Welcome to episode 12 of Dreamchasers!

Keri Roberts is a Creative Brand Strategist and Podcast Host. In the last 5 years, she outgrew her dance studio into fulltime podcasting, starting with ‘Ordinary People Doing Extraordinary’ things. It’s rated in the top 10-15% of Podcasts in the Self-Improvement Genre.

The perfect person to talk to about how a podcast could benefit a small business brand!

In this episode, we cover the 3 valuable things a podcast can bring you, simple ways to start, why you should love what you do, why you shouldn’t feel pressured to do what’s popular, and some tips about your audience. 

Dreamchasers is the interview series for people who want human marketing on a zero budget. I’m your host, Dominic de Souza. Listen in for tips and insights, for 15 minutes a week. It’s the dreamers who make the future. Chase yours.

Summary & Notes

Brand. Market. Sell.

A lot of companies try to force the sale, and get frustrated that it doesn’t work. The answer is to go back and work through the brand, and then the sale is a lot easier.

While there are a ton of options out there to market your brand, podcasting is a good one.

The top 3 benefits of a podcast are:

  • Relationships, the friendships that can come from the active listening, and looking for a way to provide value or help to the person.
  • An easy way to get content, that can be turned into video or text. It can also allow for consistent content, which is valuable for any brand.
  • The research that you get from doing these interviews can often surprise you, and open up new opportunities.

Being genuine about helping others and learning from others through conversation is key. Try ending your calls with: “Is there anything I do for you? Anyone I can connect you with? “

It’s a longer game, but makes it much easier to retain people, and have them refer you. Sales are much easier.

Keri’s Background

Even as a child, Keri loved interacting with people on the phone. It turns out that people are often more truthful over the phone than other media.

She ran a dance studio for 7 years, and had been listening to podcasts for a long time. She was meeting so many amazing people who craved an opportunity to have their story told. So she started her own podcast.

Early on, she was random about it. And then realized how much she loved it. Today, she devotes 3 days a week to it. Companies approach her for her help with strategy, assembling guests, and improving their ability to connect.

She runs the strategy and co-hosting for ‘Inside Voice,’ the podcast for Voice Summit, and it ranks top 8 podcasts in voice tech. It’s a very small world right now in podcast content.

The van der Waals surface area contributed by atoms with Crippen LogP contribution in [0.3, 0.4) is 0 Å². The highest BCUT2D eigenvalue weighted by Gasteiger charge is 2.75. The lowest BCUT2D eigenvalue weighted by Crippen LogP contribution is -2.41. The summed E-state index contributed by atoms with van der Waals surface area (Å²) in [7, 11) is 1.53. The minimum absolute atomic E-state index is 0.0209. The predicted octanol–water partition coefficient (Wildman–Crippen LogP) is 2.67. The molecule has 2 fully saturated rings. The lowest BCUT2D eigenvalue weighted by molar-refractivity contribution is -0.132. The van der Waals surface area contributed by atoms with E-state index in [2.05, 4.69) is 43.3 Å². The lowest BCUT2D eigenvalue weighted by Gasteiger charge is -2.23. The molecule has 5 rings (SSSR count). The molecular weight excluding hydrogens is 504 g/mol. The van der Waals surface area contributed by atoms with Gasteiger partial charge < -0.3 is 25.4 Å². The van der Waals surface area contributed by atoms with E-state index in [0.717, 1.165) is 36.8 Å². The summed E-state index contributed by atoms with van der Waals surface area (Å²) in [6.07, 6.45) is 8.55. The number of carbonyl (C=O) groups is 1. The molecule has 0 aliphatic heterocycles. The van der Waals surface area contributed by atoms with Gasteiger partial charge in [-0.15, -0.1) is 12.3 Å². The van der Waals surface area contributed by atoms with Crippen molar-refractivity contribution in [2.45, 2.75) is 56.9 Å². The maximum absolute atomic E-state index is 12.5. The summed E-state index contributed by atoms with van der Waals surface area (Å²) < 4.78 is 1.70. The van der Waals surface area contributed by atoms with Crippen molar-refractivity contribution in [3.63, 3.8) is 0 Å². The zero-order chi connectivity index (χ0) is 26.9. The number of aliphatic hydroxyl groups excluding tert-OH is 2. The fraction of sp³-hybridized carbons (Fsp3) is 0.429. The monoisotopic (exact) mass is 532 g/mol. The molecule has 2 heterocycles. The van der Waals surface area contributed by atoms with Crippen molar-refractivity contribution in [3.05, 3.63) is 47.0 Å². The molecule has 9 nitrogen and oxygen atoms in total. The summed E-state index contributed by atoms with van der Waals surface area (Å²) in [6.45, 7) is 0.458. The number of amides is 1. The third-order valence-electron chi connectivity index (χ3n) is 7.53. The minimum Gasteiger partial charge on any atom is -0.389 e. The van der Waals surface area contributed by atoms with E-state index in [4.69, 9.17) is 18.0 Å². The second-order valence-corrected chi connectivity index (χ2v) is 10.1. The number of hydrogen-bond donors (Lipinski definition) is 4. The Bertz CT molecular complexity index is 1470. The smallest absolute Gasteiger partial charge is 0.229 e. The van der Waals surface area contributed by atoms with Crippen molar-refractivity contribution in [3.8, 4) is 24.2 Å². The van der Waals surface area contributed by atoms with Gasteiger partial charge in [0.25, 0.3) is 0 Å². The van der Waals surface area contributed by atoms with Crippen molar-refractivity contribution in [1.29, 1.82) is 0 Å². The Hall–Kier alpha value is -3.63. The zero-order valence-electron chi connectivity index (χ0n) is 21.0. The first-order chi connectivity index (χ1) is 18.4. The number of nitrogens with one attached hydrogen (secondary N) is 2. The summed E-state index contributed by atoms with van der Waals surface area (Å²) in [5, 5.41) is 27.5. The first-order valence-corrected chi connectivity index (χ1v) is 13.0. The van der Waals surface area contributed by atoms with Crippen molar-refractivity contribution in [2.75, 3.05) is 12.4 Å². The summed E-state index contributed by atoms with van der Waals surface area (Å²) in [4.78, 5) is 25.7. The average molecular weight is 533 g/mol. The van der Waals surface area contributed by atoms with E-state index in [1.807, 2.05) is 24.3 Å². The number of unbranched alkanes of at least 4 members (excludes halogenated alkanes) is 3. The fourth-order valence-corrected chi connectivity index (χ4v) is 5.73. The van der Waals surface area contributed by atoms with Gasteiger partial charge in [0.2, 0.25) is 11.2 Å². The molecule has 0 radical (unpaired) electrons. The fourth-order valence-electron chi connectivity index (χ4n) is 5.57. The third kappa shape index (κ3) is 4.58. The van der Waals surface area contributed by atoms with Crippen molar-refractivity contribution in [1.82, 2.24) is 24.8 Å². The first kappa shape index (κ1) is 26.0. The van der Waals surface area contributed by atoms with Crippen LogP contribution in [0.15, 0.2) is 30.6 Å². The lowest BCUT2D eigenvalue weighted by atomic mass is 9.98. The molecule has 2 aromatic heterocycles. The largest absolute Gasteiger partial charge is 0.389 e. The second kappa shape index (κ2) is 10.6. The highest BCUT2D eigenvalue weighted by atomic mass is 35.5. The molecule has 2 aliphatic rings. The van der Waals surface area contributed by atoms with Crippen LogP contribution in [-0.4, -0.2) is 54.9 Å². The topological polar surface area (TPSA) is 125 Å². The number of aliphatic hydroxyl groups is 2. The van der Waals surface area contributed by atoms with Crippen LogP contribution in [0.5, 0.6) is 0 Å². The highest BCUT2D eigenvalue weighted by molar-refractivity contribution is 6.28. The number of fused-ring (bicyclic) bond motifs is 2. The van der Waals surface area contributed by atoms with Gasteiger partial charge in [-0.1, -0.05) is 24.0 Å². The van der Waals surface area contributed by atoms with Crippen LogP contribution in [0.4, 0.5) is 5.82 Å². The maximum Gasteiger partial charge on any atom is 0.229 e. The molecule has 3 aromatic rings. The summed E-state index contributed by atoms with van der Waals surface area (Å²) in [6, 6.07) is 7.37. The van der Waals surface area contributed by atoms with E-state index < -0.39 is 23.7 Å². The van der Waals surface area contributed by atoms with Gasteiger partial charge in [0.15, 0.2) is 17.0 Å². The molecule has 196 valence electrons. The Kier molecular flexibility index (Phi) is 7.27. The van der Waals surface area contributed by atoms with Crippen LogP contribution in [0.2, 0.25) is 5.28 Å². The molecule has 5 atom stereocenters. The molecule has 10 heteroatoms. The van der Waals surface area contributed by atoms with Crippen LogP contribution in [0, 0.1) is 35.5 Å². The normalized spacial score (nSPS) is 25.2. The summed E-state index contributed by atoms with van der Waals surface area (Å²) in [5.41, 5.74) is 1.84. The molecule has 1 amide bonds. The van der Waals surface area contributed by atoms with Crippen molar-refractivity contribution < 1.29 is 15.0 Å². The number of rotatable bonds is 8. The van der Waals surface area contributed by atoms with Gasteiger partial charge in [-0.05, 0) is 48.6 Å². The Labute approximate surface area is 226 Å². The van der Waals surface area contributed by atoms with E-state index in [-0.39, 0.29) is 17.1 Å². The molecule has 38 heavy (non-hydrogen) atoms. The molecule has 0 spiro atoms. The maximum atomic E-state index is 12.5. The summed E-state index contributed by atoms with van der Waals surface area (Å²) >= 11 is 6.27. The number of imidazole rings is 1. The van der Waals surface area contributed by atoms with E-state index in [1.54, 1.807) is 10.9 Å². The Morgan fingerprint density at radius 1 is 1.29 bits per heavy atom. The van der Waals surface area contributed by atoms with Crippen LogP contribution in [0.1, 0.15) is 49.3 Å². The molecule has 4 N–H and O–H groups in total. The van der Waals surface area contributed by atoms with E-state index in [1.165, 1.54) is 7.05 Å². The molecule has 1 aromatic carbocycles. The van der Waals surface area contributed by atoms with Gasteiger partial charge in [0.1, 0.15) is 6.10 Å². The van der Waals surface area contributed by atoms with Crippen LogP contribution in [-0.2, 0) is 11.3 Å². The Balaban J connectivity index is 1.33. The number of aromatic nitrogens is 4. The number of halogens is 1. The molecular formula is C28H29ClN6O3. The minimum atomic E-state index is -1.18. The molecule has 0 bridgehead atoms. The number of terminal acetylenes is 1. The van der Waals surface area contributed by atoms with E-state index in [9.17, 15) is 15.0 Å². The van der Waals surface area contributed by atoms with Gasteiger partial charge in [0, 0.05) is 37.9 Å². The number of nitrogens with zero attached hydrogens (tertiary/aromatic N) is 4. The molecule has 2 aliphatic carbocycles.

If you’re interested in starting a podcast:

Keri recommends starting just one episode. If you do like the experience, then come back and work through the strategy. Identify your reason for doing it, so that you’re honest about your expectations.

Ask someone you know who is running a podcast, and invite them to be your first guest. It’s just testing the waters. If you’re really interested in a certain niche, you’ll need to know who you want to talk to.

  • Start with something, and then test it out.
  • Find out how you felt, how they did.
  • Do one, do a few.
  • Then re-evaluate, evaluate the experience, and go from there.

Keri is big about doing what you like to do. Podcasts work for her as a person – loving the interaction, and the chatting. Do you feel alive when you do it?

Don’t feel pressured to follow what’s popular if it’s not for your personality type.

Gimlet is a highly-produced type of show. There are interview style shows. Roundtables. Solo episodes.

There’s no right or wrong. Go back to what you like, what you’re about, what do you want to be doing. You could even hire someone else if it’s valuable, but not your thing.

Building an audience

Keri constantly talks about it, posts about on social networks, tags appropriately. She often invites guests to like and share, and provides links to everything they’ll need.

100 dedicated listeners who want to be a part of your community is far more valuable than 100,000 who switch off after the first 5 minutes.

Building an audience could be just a 100 people. 25 strangers listening to an episode of yours is an amazing thing.  The important thing is to find a very specific niche. Go small and deep, and it’s much better.

Takeaway: Value vs Volume?

If you’re a small business, you don’t actually want or need massive, volume. You want the right kinds of leads and connections, because your time is limited.

Often, podcasts want to interview popular people. But more often than not, the people who aren’t as popular or famous actually bring in more listenership, because you’re giving them a platform.

They’re so excited that you’ve shown them they matter, and are worth listening to, that they’ll share it with friends and coworkers.

Dominic de Souza

Storyteller, Marketer

Born in New Zealand, raised in Australia, studied in Fiji and France, now living in the United States. After writing my first novel at 13, I spent 15 years in marketing and design. Today, I help wildly-passionate small businesses clarify their story to spellbind audiences.  Sign up for my weekly digest!